friends, i love you.

baby shower bunting

How many times must I remind myself?

Again and again I forget. I fall into the pit of self-pity, thinking no one loves us, no one has time for us. I despise Shauna Niequist and her home team: I can’t think of a single soul I’d dare to bother in the middle of the night when I’m up, anxious and in tears. When I try to remember the last time a friend helped herself to a glass of water at our house, I suddenly feel all formal and discouraged that I can’t come up with anything.

We live on a wide, busy street next to a Walgreens; this isn’t any sort of neighborhood, really. Cups of sugar are not waiting to be lent. When I mentally run through our friends, I get stuck on this dang block, thinking, no one, no one, no one. They’re all so far away: Holland, Detroit, Chicago, East Coast, West Coast, way down south. Even the nearest ones drop out of my mind; I can’t overcome the ten minutes it takes to drive to their houses.

But THEN. (There’s always one of those. Why can’t I seem to remember?)

Twelve women show up at my sister’s house to circle up around me and celebrate the lively little babe who’s only two months away from entering this world. Some of the women drive for hours. Some linger for hours. I am overcome.

So. much. love.

As we talk, I realize that we’re all as lonely as the rest. We’re all suffering in our scattered cities, for a whole host of reasons. Heartache abounds. Exhaustion is rampant. And it’s only exacerbated by isolation.

Some of it, I see now, is self imposed. Why would I burden anyone with my own trials? They don’t care, I tell myself. They can’t do anything about it. They don’t want to.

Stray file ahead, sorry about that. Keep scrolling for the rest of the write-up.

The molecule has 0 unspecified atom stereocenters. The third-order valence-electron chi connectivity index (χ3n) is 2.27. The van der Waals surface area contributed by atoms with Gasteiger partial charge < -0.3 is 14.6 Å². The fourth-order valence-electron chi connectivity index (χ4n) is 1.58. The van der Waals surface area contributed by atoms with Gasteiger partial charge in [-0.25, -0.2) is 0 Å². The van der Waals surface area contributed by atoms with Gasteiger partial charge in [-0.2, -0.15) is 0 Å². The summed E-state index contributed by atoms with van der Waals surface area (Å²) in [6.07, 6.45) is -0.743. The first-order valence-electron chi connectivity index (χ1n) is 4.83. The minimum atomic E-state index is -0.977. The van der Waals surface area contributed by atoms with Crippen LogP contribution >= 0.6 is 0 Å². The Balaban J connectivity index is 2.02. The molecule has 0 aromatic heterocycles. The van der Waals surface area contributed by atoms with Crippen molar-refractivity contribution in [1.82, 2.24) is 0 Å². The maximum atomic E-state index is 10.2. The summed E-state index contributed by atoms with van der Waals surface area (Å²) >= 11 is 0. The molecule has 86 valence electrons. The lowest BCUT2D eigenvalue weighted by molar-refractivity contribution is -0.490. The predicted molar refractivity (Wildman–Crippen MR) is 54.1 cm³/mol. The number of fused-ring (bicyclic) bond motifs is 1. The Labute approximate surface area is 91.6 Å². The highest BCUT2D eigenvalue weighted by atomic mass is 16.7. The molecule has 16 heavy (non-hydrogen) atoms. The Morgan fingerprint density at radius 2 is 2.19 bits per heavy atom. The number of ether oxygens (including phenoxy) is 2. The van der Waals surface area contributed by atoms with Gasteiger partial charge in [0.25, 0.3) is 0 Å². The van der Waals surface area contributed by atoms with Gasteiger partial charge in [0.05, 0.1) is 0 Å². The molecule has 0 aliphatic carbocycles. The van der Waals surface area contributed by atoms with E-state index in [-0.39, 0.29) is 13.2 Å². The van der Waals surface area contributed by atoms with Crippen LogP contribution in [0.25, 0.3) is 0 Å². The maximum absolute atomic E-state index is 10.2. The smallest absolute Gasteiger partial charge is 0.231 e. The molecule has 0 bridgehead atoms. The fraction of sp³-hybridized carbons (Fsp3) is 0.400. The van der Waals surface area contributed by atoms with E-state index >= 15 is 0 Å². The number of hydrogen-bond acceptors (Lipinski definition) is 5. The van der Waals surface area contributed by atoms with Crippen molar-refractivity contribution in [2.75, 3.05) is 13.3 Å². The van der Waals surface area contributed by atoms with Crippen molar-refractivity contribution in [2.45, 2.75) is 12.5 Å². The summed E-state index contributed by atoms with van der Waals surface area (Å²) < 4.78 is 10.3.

But they do! They tell me so! They offer kindnesses I can’t believe, that practically knock the wind out of me. These women are generous.

And as I hear their hearts, I care. I want to do something about it, even if that just means listening and crying along with them. I kick myself for not asking sooner, for knowing and not checking in. I am embarrassed by my self-pity and self-absorption. How did I completely forget my home team? How did I neglect these friends, aching in their own ways, while I whined about how hurt and alone I was?

Oh, dear friends, forgive me. How deeply I love you. How precious you are to me. All of you, far-flung as you are, whether I saw you yesterday or not.

Please let’s draw near to each other, like chairs to a fireplace in winter. Let’s ask each other how we are doing, even when the question feels awkward. Let’s make a point to call or at least email. Text even. Let’s not lose touch. Let’s hold each other. Let’s go to each other’s houses when we’re about to snap and support the weight so nothing breaks. Let’s keep reminding each other that we’re not isolated, that this beautiful body—the body of Christ—is holding us up.

I love you.

(This post is one in a November series for NaBloPoMo, National Blog Posting Month. You can find the rest here.)


One thought on “friends, i love you.

  1. Thank you, Grace, for being so vulnerable. This article resonates with me. Blessings to you and the little one you carry. Kathleeen

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